eternal dismay into an effective weapon, when June 23rd came along, fired up by the Daily Mail, the Express, Nigel Farage, Boris Johnson and Michael Gove, they realised that this was a once-in-a-lifetime opportunity to stick it to Westminster and the metropolitan elite. This new wave of populism, fuelled by deliberately and easily ignored falsehoods, the international legal and economic repercussions and a total lack of what the future might hold, was hammered into the bedrock of society like the last spike in the Intercontinental railroad.

I write this in the week which includes International Women’s Day.  Long before TV and radio, back in Russia in 1917 the day was the catalyst for the revolution, which would finally fully explode in October after Lenin and Trotsky’s return from exile. On that March day women left their workplaces and threw snowballs at factory widows where their menfolk were still working. Eventually everyone was out on strike. The difference between a protest like that and the chants and seas of placards today is that back then there was a plan; even behind the perceived spontaneity highly organised leaders existed who had policies and who could channel the mass anger into something progressive. The recent impressive Women’s March on Washington would have no impression on Trump and his cronies whatsoever, but at least the women would feel great about it all.

Those who voted for Brexit and Trump will tell us that ‘the People’s Voice’ has been heard. Has it? Is it being heard in the UK in connection with the theft-by-stealth of our National Health Service? No. Why is this? It would seem, with the exception of The Daily Mirror the only headline-worthy interest shown in the NHS is about the way it is failing and struggling, which is the direct result of gross underfunding. In February, frightened of not toeing the Laura Kuennsberg line,(She’s been dubbed ‘the Voice of Reason’ by The Sun) the BBC ran a devastating series of reports on the NHS over five nights, with hardly a positive word for the struggles caused by the government or for the dedicated, beleagured staff.    Health Minister Jeremy Hunt has in the past, as an author, expressed his desire for the NHS to evaporate, to be replaced by a US-style private insurance system. But did the presence of 200,000 angry pro-NHS protestors in London on March 4 persuade the Chancellor to make provisions for the NHS in his Spring budget? Of course not. That was another branch of ‘the People’s Voice’ which fell on deliberately deaf ears.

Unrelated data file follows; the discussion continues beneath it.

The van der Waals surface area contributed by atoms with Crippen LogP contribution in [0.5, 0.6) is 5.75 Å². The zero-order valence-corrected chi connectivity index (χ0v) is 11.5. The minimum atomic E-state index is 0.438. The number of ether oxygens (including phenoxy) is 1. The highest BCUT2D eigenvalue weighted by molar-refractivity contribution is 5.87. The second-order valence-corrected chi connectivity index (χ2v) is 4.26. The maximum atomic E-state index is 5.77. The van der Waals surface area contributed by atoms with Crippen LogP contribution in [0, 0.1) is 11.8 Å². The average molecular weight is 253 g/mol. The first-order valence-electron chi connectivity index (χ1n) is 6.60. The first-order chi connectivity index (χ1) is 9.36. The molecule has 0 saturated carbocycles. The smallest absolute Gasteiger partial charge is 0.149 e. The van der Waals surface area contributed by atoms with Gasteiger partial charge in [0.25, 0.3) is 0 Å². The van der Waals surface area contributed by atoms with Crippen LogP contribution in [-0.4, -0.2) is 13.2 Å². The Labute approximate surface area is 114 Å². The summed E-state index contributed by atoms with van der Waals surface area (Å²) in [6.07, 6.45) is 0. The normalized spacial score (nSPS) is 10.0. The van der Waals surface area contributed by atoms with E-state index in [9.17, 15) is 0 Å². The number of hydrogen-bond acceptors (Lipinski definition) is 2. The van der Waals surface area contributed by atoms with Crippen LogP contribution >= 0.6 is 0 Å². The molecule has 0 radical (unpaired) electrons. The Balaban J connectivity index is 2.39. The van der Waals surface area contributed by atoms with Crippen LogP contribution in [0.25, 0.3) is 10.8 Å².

All the working class (as it was once known) have left is the withdrawal of their labour. Yet today’s Trade Unions are hamstrung by various laws imposed by the Thatcher government which Tony Blair decided to keep on the statute books. But unless we have a general strike across the country the struggles of varous bodies such as railway staff, campaigning not for wage increases but for public safety, will remain ineffective and be assaulted daily by the media. So it would seem, in the face of uncaring, hostile politicians and their tabloid supporters, that protest is dead in the water.

We now live in a time of growing inequality where the only people who matter to the political establishment are the rich. The rich have only one game plan - to become richer, and that plan has been fulfilled over and over again. Wild radicals talk of a revolution. But that’s romantic waffle. Lenin, Castro and Mao didn’t have to face today’s highly organised media propaganda machine, in all its many brazen disingenuous forms. For Britain and America to ever become decent, egalitarian societies bereft of self-serving greed, then the people will have to reach such depths of angry suffering  that the only way forward will be to physically lash out in mass organised anger. But this won’t happen in my lifetime. Protest is dead.